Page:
Friday, March 4, 2016

Lent IV


Be sure to have your sound on to hear "My Son Has Gone Away" 
a beautiful song written by Bob Dufford S.J. the composer of Be Not Afraid.


"God awaits us with open arms; 
we need only take a step toward him like the Prodigal Son.  
But if, weak as we are, 
we don’t have the strength to take that step, 
just the desire to take it is enough.”
                                                                                               
    The Name of God is Mercy: by Pope Francis



The fourth Sunday of lent is known as “Laetare” Sunday because the opening prayer begins “Laetare Jerusalem.” (Rejoice Jerusalem)    As on Gaudete Sunday (Gaudete also means rejoice) the church reminds us that we are halfway through the season and calls us to press forward.

This week the Cycle A readings will again be proclaimed at the 12 noon liturgy.  These readings are recommended for masses where the catechumens, those who are seeking full communion in the church attend.  (To learn more about this go to http://www.usccb.org/beliefs-and-teachings/who-we-teach/rite-of-christian-initiation-of-adults/) 

The prelude “Enter the Journey” (#651) will be sung at the 12 noon liturgy on each of the 3rd, 4th and 5th Sundays in lent.  It is an affirmation of our support of the Catechumens and their journey to initiation in the sacraments of the church at the Easter vigil.

The gospel is the story of the man born blind.  The irony of its ending contains an important lesson:   The blind man regains his sight and believes while religious leaders refuse to believe and are left in the dark.  Our offertory song, Open My Eyes (#391) directly relates to this gospel.  It was chosen as a prayer that our eyes, ears, hearts and minds be open to the presence of God.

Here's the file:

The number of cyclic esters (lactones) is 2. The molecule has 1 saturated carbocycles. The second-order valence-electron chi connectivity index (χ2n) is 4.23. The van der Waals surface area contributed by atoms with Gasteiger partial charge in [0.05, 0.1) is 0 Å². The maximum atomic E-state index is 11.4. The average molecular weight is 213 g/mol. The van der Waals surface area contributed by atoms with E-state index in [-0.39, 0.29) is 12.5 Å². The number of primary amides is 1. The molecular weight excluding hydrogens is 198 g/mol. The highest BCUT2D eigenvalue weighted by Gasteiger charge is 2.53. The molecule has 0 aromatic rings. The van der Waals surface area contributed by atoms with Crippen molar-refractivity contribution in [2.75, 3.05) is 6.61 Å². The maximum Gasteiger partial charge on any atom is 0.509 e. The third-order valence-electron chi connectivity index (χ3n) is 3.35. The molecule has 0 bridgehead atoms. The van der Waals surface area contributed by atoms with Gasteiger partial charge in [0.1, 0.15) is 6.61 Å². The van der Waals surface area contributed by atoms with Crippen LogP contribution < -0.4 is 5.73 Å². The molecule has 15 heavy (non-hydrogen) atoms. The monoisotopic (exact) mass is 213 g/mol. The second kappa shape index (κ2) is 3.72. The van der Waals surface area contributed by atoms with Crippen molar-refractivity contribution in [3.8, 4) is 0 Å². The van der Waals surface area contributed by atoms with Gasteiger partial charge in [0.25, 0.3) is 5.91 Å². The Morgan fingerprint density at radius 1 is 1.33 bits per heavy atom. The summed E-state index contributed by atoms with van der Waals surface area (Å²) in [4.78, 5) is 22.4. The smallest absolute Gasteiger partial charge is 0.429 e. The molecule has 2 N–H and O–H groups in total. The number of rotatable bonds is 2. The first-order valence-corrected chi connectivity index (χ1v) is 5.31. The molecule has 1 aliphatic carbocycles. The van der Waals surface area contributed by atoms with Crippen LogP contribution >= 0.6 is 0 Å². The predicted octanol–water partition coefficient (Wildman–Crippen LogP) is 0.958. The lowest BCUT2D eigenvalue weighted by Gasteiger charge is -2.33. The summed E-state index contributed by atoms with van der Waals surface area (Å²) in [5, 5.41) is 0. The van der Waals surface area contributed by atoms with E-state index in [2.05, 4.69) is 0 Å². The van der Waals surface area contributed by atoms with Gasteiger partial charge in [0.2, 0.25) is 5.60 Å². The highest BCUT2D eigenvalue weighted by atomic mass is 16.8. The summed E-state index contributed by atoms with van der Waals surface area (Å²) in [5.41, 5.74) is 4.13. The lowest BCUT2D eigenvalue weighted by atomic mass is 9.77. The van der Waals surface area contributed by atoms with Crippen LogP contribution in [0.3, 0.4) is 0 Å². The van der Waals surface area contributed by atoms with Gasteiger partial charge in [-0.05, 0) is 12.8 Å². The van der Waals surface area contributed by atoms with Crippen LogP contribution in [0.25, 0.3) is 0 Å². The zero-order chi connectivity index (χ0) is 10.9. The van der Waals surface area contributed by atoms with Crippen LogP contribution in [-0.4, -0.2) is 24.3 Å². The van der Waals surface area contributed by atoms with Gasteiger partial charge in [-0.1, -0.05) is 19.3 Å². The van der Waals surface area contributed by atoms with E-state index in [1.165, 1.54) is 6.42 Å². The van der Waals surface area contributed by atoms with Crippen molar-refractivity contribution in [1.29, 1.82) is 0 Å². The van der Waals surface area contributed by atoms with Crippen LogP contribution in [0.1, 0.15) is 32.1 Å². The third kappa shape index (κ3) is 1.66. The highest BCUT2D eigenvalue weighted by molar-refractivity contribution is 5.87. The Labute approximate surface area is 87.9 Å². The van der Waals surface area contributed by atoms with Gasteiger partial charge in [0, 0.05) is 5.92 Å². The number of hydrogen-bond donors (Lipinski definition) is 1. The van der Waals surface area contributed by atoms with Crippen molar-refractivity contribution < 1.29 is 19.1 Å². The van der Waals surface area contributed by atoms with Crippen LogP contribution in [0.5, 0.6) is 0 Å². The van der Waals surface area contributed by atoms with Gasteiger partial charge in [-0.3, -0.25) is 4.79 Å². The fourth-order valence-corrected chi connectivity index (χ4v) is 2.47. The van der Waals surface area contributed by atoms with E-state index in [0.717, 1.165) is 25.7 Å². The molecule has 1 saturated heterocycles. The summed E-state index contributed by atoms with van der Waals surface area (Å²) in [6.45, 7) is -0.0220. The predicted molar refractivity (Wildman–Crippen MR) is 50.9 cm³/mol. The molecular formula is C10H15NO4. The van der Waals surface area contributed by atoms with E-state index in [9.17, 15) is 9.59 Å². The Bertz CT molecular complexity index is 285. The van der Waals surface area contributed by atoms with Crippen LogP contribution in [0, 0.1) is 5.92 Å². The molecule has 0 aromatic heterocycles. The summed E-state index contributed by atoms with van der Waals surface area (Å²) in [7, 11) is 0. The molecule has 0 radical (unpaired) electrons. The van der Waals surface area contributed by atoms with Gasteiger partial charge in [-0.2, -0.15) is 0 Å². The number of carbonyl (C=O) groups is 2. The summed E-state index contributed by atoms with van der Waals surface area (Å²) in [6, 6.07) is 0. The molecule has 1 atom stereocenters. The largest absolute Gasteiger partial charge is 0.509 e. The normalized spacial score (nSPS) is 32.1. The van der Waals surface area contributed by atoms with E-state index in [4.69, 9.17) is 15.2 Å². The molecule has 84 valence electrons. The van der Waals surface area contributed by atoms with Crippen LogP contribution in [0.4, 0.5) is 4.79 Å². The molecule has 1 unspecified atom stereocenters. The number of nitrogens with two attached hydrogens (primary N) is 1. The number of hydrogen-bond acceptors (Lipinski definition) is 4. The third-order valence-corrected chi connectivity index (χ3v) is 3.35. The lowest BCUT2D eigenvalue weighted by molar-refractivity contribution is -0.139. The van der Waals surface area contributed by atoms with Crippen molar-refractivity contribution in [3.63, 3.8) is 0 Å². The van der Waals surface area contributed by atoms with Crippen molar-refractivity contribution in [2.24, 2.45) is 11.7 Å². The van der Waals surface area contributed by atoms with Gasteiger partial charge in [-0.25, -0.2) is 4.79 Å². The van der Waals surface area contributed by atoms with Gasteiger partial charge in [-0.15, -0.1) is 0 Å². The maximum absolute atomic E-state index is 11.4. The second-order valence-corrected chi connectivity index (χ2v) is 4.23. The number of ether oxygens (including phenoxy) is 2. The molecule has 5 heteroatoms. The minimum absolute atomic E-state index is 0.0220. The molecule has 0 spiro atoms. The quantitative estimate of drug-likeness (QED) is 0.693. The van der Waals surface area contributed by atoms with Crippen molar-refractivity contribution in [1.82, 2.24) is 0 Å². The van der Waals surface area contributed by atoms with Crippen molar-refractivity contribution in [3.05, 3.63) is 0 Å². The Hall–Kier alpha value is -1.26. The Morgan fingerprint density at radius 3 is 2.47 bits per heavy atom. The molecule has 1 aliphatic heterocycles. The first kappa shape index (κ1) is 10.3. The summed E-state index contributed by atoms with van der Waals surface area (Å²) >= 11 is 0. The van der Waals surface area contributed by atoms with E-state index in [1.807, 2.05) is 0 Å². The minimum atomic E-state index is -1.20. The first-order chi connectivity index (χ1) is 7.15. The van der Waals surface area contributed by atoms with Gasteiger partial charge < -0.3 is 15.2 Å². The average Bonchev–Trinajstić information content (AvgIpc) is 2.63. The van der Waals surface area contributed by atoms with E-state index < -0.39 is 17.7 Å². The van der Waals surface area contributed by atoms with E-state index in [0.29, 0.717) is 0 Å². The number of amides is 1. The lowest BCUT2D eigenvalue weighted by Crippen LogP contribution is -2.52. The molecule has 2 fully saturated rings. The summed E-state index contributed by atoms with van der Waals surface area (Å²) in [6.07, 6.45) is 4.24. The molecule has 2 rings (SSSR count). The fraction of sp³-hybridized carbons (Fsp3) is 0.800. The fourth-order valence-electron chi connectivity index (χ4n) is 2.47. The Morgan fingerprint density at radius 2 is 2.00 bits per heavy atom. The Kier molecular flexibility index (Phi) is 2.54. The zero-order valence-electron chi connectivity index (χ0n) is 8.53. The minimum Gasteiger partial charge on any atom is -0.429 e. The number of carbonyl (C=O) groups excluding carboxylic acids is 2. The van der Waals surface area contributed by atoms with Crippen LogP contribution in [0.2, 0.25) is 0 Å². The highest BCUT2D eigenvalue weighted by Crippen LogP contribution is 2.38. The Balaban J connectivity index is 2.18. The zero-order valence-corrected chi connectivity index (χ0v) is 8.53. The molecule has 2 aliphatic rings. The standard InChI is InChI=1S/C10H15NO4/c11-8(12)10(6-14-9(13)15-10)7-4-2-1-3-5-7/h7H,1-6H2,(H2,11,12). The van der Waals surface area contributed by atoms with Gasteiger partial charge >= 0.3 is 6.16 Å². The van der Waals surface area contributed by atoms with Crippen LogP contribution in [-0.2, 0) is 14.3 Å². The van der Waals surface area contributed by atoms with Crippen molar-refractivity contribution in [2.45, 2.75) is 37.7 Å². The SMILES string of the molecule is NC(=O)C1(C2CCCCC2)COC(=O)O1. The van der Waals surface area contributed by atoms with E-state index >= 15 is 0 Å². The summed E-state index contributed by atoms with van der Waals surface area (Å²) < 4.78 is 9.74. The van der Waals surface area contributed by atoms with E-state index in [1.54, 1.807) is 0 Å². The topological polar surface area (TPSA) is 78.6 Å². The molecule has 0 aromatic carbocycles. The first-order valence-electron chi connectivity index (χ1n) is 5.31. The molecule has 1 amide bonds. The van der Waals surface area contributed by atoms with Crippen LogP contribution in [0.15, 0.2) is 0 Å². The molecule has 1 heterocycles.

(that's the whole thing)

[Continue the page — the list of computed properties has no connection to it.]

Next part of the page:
Cycle C readings
The gospel for Cycle C is the story of the Prodigal Son.  In addition to the quote at the beginning of this article, Pope Francis makes two interesting observations about this gospel.  The first pertains to the son’s primary motivation which is his physical hunger. The second is the response of the father who on catching sight of the son “was filled with compassion (and)…ran to the son, embraced him and kissed him."  The Holy Father uses this and other parables to describe a God who is overjoyed when we accept His love and mercy.


If you come attend the 5:30 or 9 a.m. liturgy you will be in for a musical treat.  Our cantor John Luland will be singing and playing My Son Has Gone Away This song, written by Bob Dufford SJ (the composer of Be Not Afraid) is a most beautiful and haunting rendition which describes the sadness of the father prior to the Son’s return.  In the song, the father sings interchangeably to his son and “Jerusalem” which Jesus used as a metaphor for the people of God.   

See all of the music selections by following the links:
  
Lent IV (March 6) Music at St. Mary's

Lent V (March 13) Music at St. Mary's

Palm Sunday (March 20) Music at St. Mary's

Peace,

Bruce

PS
Are you a high school or college age singer who would like to sing when Archbishop Hebda comes to St. Mary's? 

Follow the link for more info or e-mail me at b.mauro1@yahoo.com.







No comments:

Post a Comment

Turn The Other Cheek?